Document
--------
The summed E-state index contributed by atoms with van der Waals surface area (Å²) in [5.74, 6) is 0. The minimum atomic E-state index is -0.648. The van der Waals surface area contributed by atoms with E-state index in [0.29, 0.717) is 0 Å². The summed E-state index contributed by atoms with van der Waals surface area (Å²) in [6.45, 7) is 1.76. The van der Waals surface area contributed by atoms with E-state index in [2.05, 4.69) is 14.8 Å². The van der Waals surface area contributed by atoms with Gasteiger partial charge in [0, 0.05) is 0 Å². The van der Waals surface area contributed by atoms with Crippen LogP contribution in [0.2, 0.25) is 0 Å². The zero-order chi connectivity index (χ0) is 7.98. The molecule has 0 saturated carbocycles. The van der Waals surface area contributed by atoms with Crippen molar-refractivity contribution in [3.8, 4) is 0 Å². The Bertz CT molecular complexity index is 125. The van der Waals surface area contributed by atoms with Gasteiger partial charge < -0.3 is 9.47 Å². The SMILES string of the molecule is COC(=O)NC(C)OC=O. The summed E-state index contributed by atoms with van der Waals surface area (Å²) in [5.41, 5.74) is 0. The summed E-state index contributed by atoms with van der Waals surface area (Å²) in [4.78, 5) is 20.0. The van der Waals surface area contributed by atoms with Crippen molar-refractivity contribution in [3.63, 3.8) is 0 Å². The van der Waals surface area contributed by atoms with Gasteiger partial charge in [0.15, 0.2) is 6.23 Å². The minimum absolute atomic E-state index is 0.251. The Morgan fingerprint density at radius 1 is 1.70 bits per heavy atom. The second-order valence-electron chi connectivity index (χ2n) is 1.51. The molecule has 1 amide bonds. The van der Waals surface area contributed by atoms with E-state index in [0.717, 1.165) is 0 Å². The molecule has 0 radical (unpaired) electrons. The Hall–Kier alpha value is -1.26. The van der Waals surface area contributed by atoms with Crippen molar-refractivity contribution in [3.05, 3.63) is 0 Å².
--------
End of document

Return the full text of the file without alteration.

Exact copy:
The summed E-state index contributed by atoms with van der Waals surface area (Å²) in [5.74, 6) is 0. The minimum atomic E-state index is -0.648. The van der Waals surface area contributed by atoms with E-state index in [0.29, 0.717) is 0 Å². The summed E-state index contributed by atoms with van der Waals surface area (Å²) in [6.45, 7) is 1.76. The van der Waals surface area contributed by atoms with E-state index in [2.05, 4.69) is 14.8 Å². The van der Waals surface area contributed by atoms with Gasteiger partial charge in [0, 0.05) is 0 Å². The van der Waals surface area contributed by atoms with Crippen LogP contribution in [0.2, 0.25) is 0 Å². The zero-order chi connectivity index (χ0) is 7.98. The molecule has 0 saturated carbocycles. The van der Waals surface area contributed by atoms with Crippen molar-refractivity contribution in [3.8, 4) is 0 Å². The Bertz CT molecular complexity index is 125. The van der Waals surface area contributed by atoms with Gasteiger partial charge < -0.3 is 9.47 Å². The SMILES string of the molecule is COC(=O)NC(C)OC=O. The summed E-state index contributed by atoms with van der Waals surface area (Å²) in [5.41, 5.74) is 0. The summed E-state index contributed by atoms with van der Waals surface area (Å²) in [4.78, 5) is 20.0. The van der Waals surface area contributed by atoms with Crippen molar-refractivity contribution in [3.63, 3.8) is 0 Å². The van der Waals surface area contributed by atoms with Gasteiger partial charge in [0.15, 0.2) is 6.23 Å². The minimum absolute atomic E-state index is 0.251. The Morgan fingerprint density at radius 1 is 1.70 bits per heavy atom. The second-order valence-electron chi connectivity index (χ2n) is 1.51. The molecule has 1 amide bonds. The van der Waals surface area contributed by atoms with E-state index in [0.717, 1.165) is 0 Å². The molecule has 0 radical (unpaired) electrons. The Hall–Kier alpha value is -1.26. The van der Waals surface area contributed by atoms with Crippen molar-refractivity contribution in [3.05, 3.63) is 0 Å².